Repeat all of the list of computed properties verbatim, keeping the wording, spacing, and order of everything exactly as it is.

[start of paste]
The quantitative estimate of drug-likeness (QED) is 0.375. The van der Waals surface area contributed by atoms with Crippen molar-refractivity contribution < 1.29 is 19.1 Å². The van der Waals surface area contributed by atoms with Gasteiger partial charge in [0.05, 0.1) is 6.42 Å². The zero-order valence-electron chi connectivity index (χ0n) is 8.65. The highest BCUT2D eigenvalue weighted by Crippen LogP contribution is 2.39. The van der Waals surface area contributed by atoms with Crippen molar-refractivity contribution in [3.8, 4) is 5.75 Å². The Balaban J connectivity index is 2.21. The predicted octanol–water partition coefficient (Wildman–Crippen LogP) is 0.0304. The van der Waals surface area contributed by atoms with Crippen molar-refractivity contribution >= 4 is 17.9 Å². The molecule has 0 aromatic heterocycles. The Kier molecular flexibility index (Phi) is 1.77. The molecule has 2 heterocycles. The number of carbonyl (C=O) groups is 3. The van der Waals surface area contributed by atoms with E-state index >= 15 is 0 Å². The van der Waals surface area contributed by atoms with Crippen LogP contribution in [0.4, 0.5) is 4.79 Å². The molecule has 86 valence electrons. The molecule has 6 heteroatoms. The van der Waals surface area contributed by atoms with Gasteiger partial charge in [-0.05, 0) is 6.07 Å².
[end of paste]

The quantitative estimate of drug-likeness (QED) is 0.375. The van der Waals surface area contributed by atoms with Crippen molar-refractivity contribution < 1.29 is 19.1 Å². The van der Waals surface area contributed by atoms with Gasteiger partial charge in [0.05, 0.1) is 6.42 Å². The zero-order valence-electron chi connectivity index (χ0n) is 8.65. The highest BCUT2D eigenvalue weighted by Crippen LogP contribution is 2.39. The van der Waals surface area contributed by atoms with Crippen molar-refractivity contribution in [3.8, 4) is 5.75 Å². The Balaban J connectivity index is 2.21. The predicted octanol–water partition coefficient (Wildman–Crippen LogP) is 0.0304. The van der Waals surface area contributed by atoms with Crippen molar-refractivity contribution >= 4 is 17.9 Å². The molecule has 0 aromatic heterocycles. The Kier molecular flexibility index (Phi) is 1.77. The molecule has 2 heterocycles. The number of carbonyl (C=O) groups is 3. The van der Waals surface area contributed by atoms with E-state index >= 15 is 0 Å². The van der Waals surface area contributed by atoms with Crippen LogP contribution in [0.4, 0.5) is 4.79 Å². The molecule has 86 valence electrons. The molecule has 6 heteroatoms. The van der Waals surface area contributed by atoms with Gasteiger partial charge in [-0.05, 0) is 6.07 Å².